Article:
The basics

River species

Fish species found in Quebec’s salmon rivers


As seen in the Fishing according to the rules section, sport fishing for Atlantic salmon is regulated by several laws specific to the species. It is therefore essential to be able to identify an Atlantic salmon as well as the other species that inhabit salmon rivers in order to properly follow regulations.



Atlantic salmon are a cold-water species that need different habitats at different stages of their life cycle. Born in freshwater, they migrate out into the ocean to feed and grow and return to freshwater to breed or spawn. Salmon can travel up to 2,500 km across the Labrador Sea to Greenland. Atlantic salmon have an incredible sense of direction that guides them back to freshwater, specifically to the river where they were born.


In freshwater, Atlantic salmon need clear, cool, fast-moving water and a gravel bottom in order to spawn, and there must be rocky areas for the juvenile fish. Salmon are often found in pools that offer protection from predators and warmer temperatures, and where currents allow them to rest.


Brook trout can be anadromous (sea trout) or resident (brook trout). 

While resident brook trout complete their entire life cycle in freshwater, the anadromous ecotype (sea trout) migrates varying distances to maximize their growth in estuarine or coastal areas before returning to spawn in their native river.


Striped bass are a typical fish found in estuaries and coastal areas of eastern North America. It is an anadromous fish: spawning, incubation and initial development of the fry take place in fresh water. The juvenile bass then move to brackish and then out to salt water, where they feed and grow for a few years before reaching maturity.

Rivers are not the preferred habitat of striped bass, but some are found in rivers for variable periods of time. A form for reporting striped bass sightings on salmon rivers is available here and the information is used in follow-up studies with the MELCCFP.

Striped bass have an elongated, laterally compressed body, a triangular head and a large mouth with a protruding lower jaw. It has two separate dorsal fins, the first of which is spiny. Its back is dark olive green or black, its sides, pale or silver, and its belly, white. It has seven or eight dark horizontal stripes on its flanks, corresponding to the contour of its scales.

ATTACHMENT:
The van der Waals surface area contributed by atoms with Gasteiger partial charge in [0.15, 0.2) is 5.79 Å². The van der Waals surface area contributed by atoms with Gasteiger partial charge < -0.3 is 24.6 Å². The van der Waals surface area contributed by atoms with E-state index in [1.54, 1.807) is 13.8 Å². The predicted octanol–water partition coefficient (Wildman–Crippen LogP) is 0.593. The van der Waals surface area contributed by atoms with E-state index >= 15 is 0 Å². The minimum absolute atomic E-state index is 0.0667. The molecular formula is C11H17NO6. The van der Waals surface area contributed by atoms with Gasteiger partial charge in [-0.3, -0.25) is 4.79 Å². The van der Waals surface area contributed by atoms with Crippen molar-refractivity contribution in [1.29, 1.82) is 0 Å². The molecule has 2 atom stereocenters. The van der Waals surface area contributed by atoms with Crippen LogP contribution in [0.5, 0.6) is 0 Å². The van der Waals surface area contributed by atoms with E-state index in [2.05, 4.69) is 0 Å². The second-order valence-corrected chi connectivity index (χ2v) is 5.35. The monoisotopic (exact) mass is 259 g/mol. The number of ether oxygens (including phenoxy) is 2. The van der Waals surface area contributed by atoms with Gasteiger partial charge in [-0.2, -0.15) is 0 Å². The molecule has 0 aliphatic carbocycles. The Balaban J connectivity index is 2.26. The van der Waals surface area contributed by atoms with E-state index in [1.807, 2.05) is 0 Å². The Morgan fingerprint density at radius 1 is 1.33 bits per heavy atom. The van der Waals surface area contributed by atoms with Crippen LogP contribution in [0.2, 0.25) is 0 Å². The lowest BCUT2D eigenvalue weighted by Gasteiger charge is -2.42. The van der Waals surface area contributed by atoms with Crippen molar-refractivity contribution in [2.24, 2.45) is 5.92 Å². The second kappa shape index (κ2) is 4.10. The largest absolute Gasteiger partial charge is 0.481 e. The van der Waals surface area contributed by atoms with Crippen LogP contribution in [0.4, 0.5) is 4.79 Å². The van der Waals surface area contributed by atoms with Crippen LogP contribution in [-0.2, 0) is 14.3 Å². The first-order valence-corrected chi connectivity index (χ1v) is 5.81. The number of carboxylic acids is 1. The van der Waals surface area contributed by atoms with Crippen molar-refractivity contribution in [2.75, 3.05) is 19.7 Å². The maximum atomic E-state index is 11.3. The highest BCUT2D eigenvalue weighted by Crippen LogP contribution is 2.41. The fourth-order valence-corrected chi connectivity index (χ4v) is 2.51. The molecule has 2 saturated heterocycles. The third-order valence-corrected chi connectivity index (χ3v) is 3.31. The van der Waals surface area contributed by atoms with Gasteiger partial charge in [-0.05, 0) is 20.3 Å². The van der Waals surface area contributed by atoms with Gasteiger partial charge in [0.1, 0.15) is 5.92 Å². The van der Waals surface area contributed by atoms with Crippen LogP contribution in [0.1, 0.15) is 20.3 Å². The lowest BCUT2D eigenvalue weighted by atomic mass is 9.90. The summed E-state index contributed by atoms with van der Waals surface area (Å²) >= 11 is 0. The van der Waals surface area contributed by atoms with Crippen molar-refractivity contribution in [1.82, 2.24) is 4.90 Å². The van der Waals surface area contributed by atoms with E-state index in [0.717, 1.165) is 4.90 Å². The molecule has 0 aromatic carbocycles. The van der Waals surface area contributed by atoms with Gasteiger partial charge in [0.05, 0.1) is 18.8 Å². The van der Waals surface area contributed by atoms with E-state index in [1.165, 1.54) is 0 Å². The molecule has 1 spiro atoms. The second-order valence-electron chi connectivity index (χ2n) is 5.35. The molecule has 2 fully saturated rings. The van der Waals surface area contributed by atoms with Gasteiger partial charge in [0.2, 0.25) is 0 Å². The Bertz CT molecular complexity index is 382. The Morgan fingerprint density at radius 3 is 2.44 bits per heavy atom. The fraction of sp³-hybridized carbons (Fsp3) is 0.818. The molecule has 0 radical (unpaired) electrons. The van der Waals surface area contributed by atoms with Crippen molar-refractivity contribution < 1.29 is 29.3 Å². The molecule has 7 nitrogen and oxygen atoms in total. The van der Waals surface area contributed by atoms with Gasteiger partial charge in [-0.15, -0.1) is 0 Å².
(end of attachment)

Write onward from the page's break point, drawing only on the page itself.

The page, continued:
Landlocked salmon are freshwater salmon native to Lac-Saint-Jean and the North Shore. They are a smaller variety of salmon than the Atlantic salmon and are not anadromous. They are rarely found in officially designated salmon rivers but can occasionally be observed.

Landlocked salmon feed on fish, mainly rainbow smelt. The juveniles feed mainly on insects. In the river during spawning until their return to the lake, the adults stop feeding, except for a few insects eaten on the surface.


The following species are invasive species that should not be found in Quebec salmon rivers. 

If you catch any of these species in a salmon river, you are encouraged to keep them for consumption and report them to the river manager.

For more information and to report an invasive species, go to the  Make a Report page.


Pink salmon are a West Coast breed of salmon. Their presence in our streams can have an impact on native species.

In their bright silver phase (shown at the top of the image above), they can be distinguished by the large black spots on their back, the absence of black spots on the operculum (side of the head) and the elongated dark spots on their tail.

In their reproductive phase (shown at the bottom of the image above), they can be distinguished by the hump on their back (males) and a pink or red line along their body.



Rainbow trout frequent our lakes and streams and can impact native aquatic wildlife.

You can tell them apart by their black spots on their dorsal fin, their silver side and their wide horizontal pink stripe that can tend to turn pink or red.